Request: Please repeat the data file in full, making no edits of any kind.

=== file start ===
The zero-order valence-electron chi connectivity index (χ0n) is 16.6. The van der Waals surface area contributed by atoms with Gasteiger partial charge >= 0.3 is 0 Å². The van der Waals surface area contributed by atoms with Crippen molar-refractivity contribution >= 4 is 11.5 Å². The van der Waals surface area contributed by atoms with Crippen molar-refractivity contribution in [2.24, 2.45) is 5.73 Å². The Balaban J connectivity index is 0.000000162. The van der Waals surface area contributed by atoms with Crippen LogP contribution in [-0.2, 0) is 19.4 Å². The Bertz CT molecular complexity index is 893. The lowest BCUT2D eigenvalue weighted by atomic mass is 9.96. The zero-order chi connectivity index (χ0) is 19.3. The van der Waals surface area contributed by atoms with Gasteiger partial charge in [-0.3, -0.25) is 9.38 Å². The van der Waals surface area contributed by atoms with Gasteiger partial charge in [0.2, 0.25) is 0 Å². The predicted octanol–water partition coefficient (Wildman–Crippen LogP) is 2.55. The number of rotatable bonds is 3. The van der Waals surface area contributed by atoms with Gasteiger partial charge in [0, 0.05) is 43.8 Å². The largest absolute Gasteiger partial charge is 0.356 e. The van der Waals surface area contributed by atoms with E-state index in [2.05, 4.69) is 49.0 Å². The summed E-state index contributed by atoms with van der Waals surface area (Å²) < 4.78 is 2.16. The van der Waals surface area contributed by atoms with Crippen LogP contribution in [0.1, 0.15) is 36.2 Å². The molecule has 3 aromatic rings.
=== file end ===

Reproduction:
The zero-order valence-electron chi connectivity index (χ0n) is 16.6. The van der Waals surface area contributed by atoms with Gasteiger partial charge >= 0.3 is 0 Å². The van der Waals surface area contributed by atoms with Crippen molar-refractivity contribution >= 4 is 11.5 Å². The van der Waals surface area contributed by atoms with Crippen molar-refractivity contribution in [2.24, 2.45) is 5.73 Å². The Balaban J connectivity index is 0.000000162. The van der Waals surface area contributed by atoms with Crippen LogP contribution in [-0.2, 0) is 19.4 Å². The Bertz CT molecular complexity index is 893. The lowest BCUT2D eigenvalue weighted by atomic mass is 9.96. The zero-order chi connectivity index (χ0) is 19.3. The van der Waals surface area contributed by atoms with Gasteiger partial charge in [-0.3, -0.25) is 9.38 Å². The van der Waals surface area contributed by atoms with Gasteiger partial charge in [0.2, 0.25) is 0 Å². The predicted octanol–water partition coefficient (Wildman–Crippen LogP) is 2.55. The number of rotatable bonds is 3. The van der Waals surface area contributed by atoms with Gasteiger partial charge in [0, 0.05) is 43.8 Å². The largest absolute Gasteiger partial charge is 0.356 e. The van der Waals surface area contributed by atoms with E-state index in [2.05, 4.69) is 49.0 Å². The summed E-state index contributed by atoms with van der Waals surface area (Å²) < 4.78 is 2.16. The van der Waals surface area contributed by atoms with Crippen LogP contribution in [0.1, 0.15) is 36.2 Å². The molecule has 3 aromatic rings.